As one might expect, Istanbul has a colorful and eventful history.
This story starts way back in the 7th century B.C. when the Megara king Byzas and his people settled into the Asian side. Thus, the colony known as Byzantium was established. King Byzas selected this place based on the statement of an oracle of Delphi. The oracle specified that he should establish the city in front of the “land of the blind”.
Constantine The Great
Alexander the Great added this city to his empire during the 4th century B.C. And in the 2nd century B.C. Septimus Severus (the Roman Emperor then) took the city in the name of the Roman Empire. Severus renamed it in honor of his son – Augusta Antonina. This city was catapulted into its position of power and influence during the reign of Constantine the Great. He decided to rebuild the city upon seven hills and made it the capital of the Roman Empire. He also named it after himself – Constantinople. For around a thousand years, Constantinople enjoyed the prestige of being the last outpost of the Roman (and then the Byzantine) empire.
Other emperors following Constantine started the task of filling the city with cultural and historic treasures. However, because of riots during Justinian I’s reign, some of these were destroyed. But the city managed to arise magnificently from the ashes. After these destructive riots, more structures where built or rebuilt. A prime example of this would be the Hagia Sophia.
Because of Istanbul’s desirable position, it has become a witness to many a struggle for control and possession. Siege after siege and war after the war was fought within the city. Arabs, “Barbarians” and Crusaders fought for control until the city was sacked and destroyed during the Fourth Crusade.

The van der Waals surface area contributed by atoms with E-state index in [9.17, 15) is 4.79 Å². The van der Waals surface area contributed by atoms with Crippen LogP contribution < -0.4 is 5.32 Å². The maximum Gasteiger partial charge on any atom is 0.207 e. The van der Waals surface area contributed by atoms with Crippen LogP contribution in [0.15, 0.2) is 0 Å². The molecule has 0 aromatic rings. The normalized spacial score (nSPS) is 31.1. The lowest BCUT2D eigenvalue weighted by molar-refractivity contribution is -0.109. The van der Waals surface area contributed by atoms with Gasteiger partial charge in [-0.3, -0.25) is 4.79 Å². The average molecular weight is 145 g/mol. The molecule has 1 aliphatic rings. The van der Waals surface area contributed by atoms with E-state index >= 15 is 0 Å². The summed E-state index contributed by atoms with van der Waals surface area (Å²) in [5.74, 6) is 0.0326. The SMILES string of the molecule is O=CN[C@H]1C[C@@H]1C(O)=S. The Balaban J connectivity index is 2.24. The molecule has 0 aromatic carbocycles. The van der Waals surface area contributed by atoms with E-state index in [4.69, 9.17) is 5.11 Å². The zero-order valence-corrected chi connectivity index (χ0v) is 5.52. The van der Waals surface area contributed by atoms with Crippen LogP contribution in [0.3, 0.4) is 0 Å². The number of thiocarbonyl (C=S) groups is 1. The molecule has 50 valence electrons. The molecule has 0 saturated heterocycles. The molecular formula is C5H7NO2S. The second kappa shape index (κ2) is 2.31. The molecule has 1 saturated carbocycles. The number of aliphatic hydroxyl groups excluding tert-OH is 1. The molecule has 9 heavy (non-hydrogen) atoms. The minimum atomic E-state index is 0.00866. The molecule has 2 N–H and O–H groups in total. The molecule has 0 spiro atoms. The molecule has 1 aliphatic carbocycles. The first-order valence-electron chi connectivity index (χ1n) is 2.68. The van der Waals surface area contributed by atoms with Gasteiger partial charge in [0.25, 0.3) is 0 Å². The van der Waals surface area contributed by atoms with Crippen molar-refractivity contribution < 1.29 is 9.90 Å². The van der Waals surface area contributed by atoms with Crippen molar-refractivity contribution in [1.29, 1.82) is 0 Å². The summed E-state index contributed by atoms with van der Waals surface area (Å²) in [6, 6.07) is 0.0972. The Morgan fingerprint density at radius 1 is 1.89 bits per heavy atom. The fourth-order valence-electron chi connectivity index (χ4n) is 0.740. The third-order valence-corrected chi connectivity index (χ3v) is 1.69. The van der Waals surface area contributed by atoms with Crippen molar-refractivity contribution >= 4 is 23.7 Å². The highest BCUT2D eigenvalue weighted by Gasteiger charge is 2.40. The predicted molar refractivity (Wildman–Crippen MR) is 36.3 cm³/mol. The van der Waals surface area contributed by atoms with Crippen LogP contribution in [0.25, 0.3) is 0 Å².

Then in 1453 Sultan Mehmet II gained control of Constantinople after a siege of 53 days, thus ending the Middle Ages. This started the reign of the Ottoman Turks. During this period, mosques and public buildings were built, many of which were built by Sinan (a renowned architect) and are fine examples of Ottoman architecture, such as the Grand Bazaar, the Fatih Mosque (which was built on the ruins of the Church of the Holy Apostles) and the Topkapi Palace. Istanbul saw the height of Ottoman architectural and artistic achievement during the reign of Suleiman the Magnificent, especially when it comes to calligraphy and ceramic art.
It was only during the First World War that Istanbul saw the end of the Ottoman rule. Ataturk led the city into the next era. Thus, the city witnessed the beginning and establishment of the Republic of Turkey in 1923 after the War of Independence. Ataturk then moved the capital of Turkey to Ankara. However, the city of Istanbul continued to develop, as buildings, parks, and squares were constructed all throughout.
Post 2nd World War, Turkey experienced a lot of political upheavals, until the creation of the 3rd Republic and Modern Turkey.